Alcohol Awareness Month is not aimed at alcoholics.
During April, events have been organized all over the country for anyone who may have questions about their personal alcohol consumption and how it affects them.
Last year, on the National Alcohol Screening Day, Ryan Travia, director of the Office of Alcohol and Other Drug Services, targeted Harvard University student athletes-20 percent of the student population and a high-risk group. This year, Travia said they're expecting 1,200 students, and not just athletes, during the eight-hour event, which will take place toward the end of the month.
To attract students, Travia said they offer customized durable plastic bottles printed with statistics and facts about alcohol use among Harvard students and filled with prizes.
The university has also introduced a mandatory online course to educate entering freshman about alcohol consumption.
However, Travia said he's noticed that the majority of students score negative on the screening exam.
"Many of them come and receive affirmation about their habits," he said. "Many of them come for partners and friends."
National Alcohol Screening Day, although officially on April 5, is taking place at several screening sites around the country throughout the month. All screenings are confidential, and it takes only 10 minutes in order to complete the questionnaire. Organized by Screening for Mental Health, Inc., sites include hospitals, community centers and colleges.
"What I like about it is it's not just informational, but people get personalized information about their own habits," said Dr. Chris Correia, assistant professor of psychology at Auburn University in Alabama. "I think students appreciate the opportunity to get some quick and confidential feedback."
Correia, who has overseen the event for the past five years, said it started at Auburn even before he arrived and is fairly well accepted, offering the incentive of extra credit in classes.
"Basically, what we do is try to cast a pretty wide net and attract people who wouldn't necessarily identify themselves as problem drinkers," he said, adding that alcoholism should be treated as a public health problem. "Whether you look at national data or whether you look at data that are specific to college students, we know that alcohol abuse is a significant problem in this country, especially on college campuses."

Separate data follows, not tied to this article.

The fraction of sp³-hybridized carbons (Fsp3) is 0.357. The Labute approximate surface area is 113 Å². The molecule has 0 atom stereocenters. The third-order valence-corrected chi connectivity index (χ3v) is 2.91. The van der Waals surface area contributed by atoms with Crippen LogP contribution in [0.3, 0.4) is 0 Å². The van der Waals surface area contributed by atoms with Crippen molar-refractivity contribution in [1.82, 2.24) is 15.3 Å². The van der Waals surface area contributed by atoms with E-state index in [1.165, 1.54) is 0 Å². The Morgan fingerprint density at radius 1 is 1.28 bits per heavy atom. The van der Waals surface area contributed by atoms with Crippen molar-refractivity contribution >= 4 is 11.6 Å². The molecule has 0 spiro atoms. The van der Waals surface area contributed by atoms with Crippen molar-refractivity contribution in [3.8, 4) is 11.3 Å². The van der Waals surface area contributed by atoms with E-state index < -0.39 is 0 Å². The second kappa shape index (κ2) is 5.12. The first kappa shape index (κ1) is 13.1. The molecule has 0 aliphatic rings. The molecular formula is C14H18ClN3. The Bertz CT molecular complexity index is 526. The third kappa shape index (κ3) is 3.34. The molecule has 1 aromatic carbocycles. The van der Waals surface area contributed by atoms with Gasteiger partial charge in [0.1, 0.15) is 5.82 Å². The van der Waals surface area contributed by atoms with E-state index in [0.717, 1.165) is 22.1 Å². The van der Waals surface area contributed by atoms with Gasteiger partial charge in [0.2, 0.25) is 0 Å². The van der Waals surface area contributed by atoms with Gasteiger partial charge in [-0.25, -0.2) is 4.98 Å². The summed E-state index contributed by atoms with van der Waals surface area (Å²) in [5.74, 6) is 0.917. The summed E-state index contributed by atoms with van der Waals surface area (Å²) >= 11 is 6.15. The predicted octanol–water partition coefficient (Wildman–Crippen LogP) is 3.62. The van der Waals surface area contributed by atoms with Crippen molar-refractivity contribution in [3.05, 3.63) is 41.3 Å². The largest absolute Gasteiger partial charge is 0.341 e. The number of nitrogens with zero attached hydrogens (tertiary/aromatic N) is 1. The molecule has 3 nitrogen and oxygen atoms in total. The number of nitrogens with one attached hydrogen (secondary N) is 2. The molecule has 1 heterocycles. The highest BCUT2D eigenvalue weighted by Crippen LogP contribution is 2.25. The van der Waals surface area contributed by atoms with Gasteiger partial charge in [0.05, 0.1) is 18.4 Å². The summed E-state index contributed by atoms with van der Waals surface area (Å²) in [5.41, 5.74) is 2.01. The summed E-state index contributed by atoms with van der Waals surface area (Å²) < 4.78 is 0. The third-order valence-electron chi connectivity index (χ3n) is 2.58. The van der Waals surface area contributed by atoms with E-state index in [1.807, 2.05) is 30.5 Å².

Alcoholism, or alcohol dependence, is characterized by strong cravings, loss of control, physical dependence and tolerance. On average, women drink less than men, but are more likely than their male counterparts to experience adverse effects, such as violence, damage to heart muscles and liver or death.
In 2003, almost 23 percent of Americans participated in binge drinking within 30 days prior to taking SAMHSA's National Survey on Drug Use and Health (NSDUH). That translates into an estimated 54 million binge drinkers nationwide. The same year, approximately 21.6 million adults abused alcohol or were alcohol dependent.
And although surveys show that heavy drinking can peak during the college years, the Bucks County Council on Alcohol and Drug Dependence, Inc. (BCCADD), in Doylestown, Pa., has participated in National Alcohol Screening Day for the past three years, setting up screening and information sites at local community colleges and centers and even senior citizens homes.
"We're trying to keep people from being injured, hurt and having negative outcomes from drinking," said Melanie Swanson, prevention specialist for BCCADD. "We're not really trying to diagnose anybody. It's really about getting information out to people so they can make healthier choices."
Sharon Donnelly, counseling coordinator for Delaware Valley College, in Doylestown, has worked with Swanson on several school events intended to inform students about alcohol and drugs, in what Donnelly described as a comfortable environment due to Swanson's ability to be discreet, candid and approachable.
"I think what was good for the students was that they walked away with more knowledge than they initially had," Donnelly said. "They really walked away feeling good about themselves."
This year the BCCADD will conduct screenings in 30 sites, including three in Philadelphia.
"We're trying to remove the stigma of alcoholism. Social drinking is socially accepted—generally—but if someone is beyond that, they might be hesitant to ask for help," Swanson said.
She believes attention should be focused on the elderly because their bodies process alcohol differently and there are possible interactions with the medications they take. That is why it is important not to focus solely on people who may be considered alcoholics, but to reach as many people as possible.
"That's something they try to let people know—alcoholism is a disease. It's not something to be ashamed of," Swanson said. "This is something that should be checked, like getting screened for cholesterol."
Correia said he also thinks a comprehensive approach would be beneficial.
"I certainly do agree that we can focus on the potential health effects of alcohol on all groups and not just college students, so whatever age group you're looking at—college students, older people and everyone in between—(it's not) you're either an alcoholic or you're not," Correia said.
That is why Correia said he is in favor of interventions that link habits to outcomes, such as examining a student's alcohol consumption along with his or her grades or performance in other activities.
"Anything you can do to make sure this doesn't become a longstanding problem is worth while," he said.
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Content Last Modified: 4/23/2007 3:21:00 PM